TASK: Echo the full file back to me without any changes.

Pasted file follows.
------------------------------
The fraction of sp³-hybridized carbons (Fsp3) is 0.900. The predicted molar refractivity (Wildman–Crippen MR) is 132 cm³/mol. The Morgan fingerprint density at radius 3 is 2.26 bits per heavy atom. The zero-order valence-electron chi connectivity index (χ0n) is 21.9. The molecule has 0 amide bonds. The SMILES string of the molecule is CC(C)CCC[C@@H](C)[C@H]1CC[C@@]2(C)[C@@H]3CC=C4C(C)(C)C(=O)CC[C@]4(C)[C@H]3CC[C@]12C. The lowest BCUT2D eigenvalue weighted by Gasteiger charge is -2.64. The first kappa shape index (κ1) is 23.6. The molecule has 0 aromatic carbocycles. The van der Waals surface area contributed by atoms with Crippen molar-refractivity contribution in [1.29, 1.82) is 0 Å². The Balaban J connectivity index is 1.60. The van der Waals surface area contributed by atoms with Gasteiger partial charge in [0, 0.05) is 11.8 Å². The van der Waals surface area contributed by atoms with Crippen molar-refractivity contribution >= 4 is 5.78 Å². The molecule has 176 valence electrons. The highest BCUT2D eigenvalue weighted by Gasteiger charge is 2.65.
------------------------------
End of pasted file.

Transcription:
The fraction of sp³-hybridized carbons (Fsp3) is 0.900. The predicted molar refractivity (Wildman–Crippen MR) is 132 cm³/mol. The Morgan fingerprint density at radius 3 is 2.26 bits per heavy atom. The zero-order valence-electron chi connectivity index (χ0n) is 21.9. The molecule has 0 amide bonds. The SMILES string of the molecule is CC(C)CCC[C@@H](C)[C@H]1CC[C@@]2(C)[C@@H]3CC=C4C(C)(C)C(=O)CC[C@]4(C)[C@H]3CC[C@]12C. The lowest BCUT2D eigenvalue weighted by Gasteiger charge is -2.64. The first kappa shape index (κ1) is 23.6. The molecule has 0 aromatic carbocycles. The van der Waals surface area contributed by atoms with Crippen molar-refractivity contribution in [1.29, 1.82) is 0 Å². The Balaban J connectivity index is 1.60. The van der Waals surface area contributed by atoms with Gasteiger partial charge in [0, 0.05) is 11.8 Å². The van der Waals surface area contributed by atoms with Crippen molar-refractivity contribution >= 4 is 5.78 Å². The molecule has 176 valence electrons. The highest BCUT2D eigenvalue weighted by Gasteiger charge is 2.65.